Burson is equally appreciative of Noles.

“Meredith is always creating and bringing new original ideas and concepts to life, but what makes Meredith so special is that all her ideas originate with the maker in mind. She’s deeply connected with our artisans and holds them and their craft in very high esteem,” Burson says.

“When she dreams up a new concept, she first considers the maker — Do our teams have the skills to support this concept? Does this design honor their heritage? — and then she considers the environmental impact.

Are these fibers as sustainable as they can possibly be? Is this fabric fully traceable? Could we achieve this with a natural dye?”

But it’s Noles’ collaboration with the brand’s artisans in Peru and India that Burson admires most.

“She approaches them as equal partners and collaborators, seeks out their opinions often, shows respect at all times and incorporates their ideas as much as possible,” Burson says. “Fashion was built on inequities, and Meredith works very hard to rewrite that story in the ways in which she works with our partners.”


LAUDE the Label’s Ailes dress — a flowy, forgiving silhouette in cream- colored mesh lace — is perfect on its own, but it takes on an instant big-city edge when a black sweater is worn underneath, designer Meredith Noles says.

The 2023 Spring/Summer collection was the first Noles created for the brand start to finish. Her muse for that season was Frida Kahlo, the first of what she says will be a series of strong, dynamic women to serve as her inspiration.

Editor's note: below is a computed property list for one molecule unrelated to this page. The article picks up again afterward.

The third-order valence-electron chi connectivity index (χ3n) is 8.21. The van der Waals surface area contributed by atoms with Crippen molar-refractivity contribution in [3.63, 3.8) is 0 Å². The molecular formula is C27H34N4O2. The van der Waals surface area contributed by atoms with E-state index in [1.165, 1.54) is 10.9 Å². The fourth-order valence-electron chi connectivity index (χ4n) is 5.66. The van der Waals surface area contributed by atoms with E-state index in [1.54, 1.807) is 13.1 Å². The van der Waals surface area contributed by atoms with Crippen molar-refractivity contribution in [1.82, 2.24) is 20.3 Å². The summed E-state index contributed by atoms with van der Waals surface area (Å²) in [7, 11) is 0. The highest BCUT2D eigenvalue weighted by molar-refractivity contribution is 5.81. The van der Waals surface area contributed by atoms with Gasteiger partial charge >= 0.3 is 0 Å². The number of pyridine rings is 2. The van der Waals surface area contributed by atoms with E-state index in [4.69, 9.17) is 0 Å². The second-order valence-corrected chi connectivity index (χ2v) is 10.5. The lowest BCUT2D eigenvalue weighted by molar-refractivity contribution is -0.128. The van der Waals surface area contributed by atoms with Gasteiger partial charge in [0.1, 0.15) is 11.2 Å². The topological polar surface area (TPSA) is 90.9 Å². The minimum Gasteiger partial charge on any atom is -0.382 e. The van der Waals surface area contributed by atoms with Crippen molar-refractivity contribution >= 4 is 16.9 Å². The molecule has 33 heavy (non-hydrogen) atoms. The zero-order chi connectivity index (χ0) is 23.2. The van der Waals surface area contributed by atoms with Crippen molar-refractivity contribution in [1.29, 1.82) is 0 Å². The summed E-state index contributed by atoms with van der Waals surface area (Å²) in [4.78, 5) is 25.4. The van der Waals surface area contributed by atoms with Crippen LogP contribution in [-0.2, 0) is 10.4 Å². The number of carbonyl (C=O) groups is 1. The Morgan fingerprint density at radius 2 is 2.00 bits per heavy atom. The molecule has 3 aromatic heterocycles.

“I think the best way to love on our customers and love on ourselves is to highlight being dynamic,” she says. “It doesn’t mean looking a certain way or living your life a certain way. It means living your life to the fullest.”

To create the 2023 Fall/Winter collection, Noles devoted herself to showcasing the talents of LAUDE’s artisans and expanding and maximizing natural materials. “If I did my job right, you’re going to notice how fabulous our artisans are,” she says.

Inspired by O’Keeffe and Gilmour, Noles has created a mix of styles. She’s updated pieces from LAUDE’s core collection in subtle ways that the wearer might not notice but will definitely appreciate, like improving fit or changing up the fiber content to make a textile fluffier, softer or longer-lasting.